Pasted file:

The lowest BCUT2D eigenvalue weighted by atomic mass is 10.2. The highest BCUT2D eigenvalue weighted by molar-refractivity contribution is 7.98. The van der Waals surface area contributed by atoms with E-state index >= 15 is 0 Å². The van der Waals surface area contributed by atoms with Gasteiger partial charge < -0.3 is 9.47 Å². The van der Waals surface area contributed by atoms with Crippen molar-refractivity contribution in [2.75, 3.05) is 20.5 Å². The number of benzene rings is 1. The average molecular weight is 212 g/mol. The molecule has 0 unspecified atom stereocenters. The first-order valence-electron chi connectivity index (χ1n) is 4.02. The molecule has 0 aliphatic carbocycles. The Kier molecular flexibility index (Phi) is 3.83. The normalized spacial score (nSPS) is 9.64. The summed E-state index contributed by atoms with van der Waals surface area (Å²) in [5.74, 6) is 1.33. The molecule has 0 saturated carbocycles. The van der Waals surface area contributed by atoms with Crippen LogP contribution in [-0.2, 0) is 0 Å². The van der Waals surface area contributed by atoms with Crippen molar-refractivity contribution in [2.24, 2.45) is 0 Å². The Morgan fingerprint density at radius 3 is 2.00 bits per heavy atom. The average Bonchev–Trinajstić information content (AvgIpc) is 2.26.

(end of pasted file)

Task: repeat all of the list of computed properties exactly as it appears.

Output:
The lowest BCUT2D eigenvalue weighted by atomic mass is 10.2. The highest BCUT2D eigenvalue weighted by molar-refractivity contribution is 7.98. The van der Waals surface area contributed by atoms with E-state index >= 15 is 0 Å². The van der Waals surface area contributed by atoms with Gasteiger partial charge < -0.3 is 9.47 Å². The van der Waals surface area contributed by atoms with Crippen molar-refractivity contribution in [2.75, 3.05) is 20.5 Å². The number of benzene rings is 1. The average molecular weight is 212 g/mol. The molecule has 0 unspecified atom stereocenters. The first-order valence-electron chi connectivity index (χ1n) is 4.02. The molecule has 0 aliphatic carbocycles. The Kier molecular flexibility index (Phi) is 3.83. The normalized spacial score (nSPS) is 9.64. The summed E-state index contributed by atoms with van der Waals surface area (Å²) in [5.74, 6) is 1.33. The molecule has 0 saturated carbocycles. The van der Waals surface area contributed by atoms with Crippen LogP contribution in [-0.2, 0) is 0 Å². The van der Waals surface area contributed by atoms with Crippen molar-refractivity contribution in [2.24, 2.45) is 0 Å². The Morgan fingerprint density at radius 3 is 2.00 bits per heavy atom. The average Bonchev–Trinajstić information content (AvgIpc) is 2.26.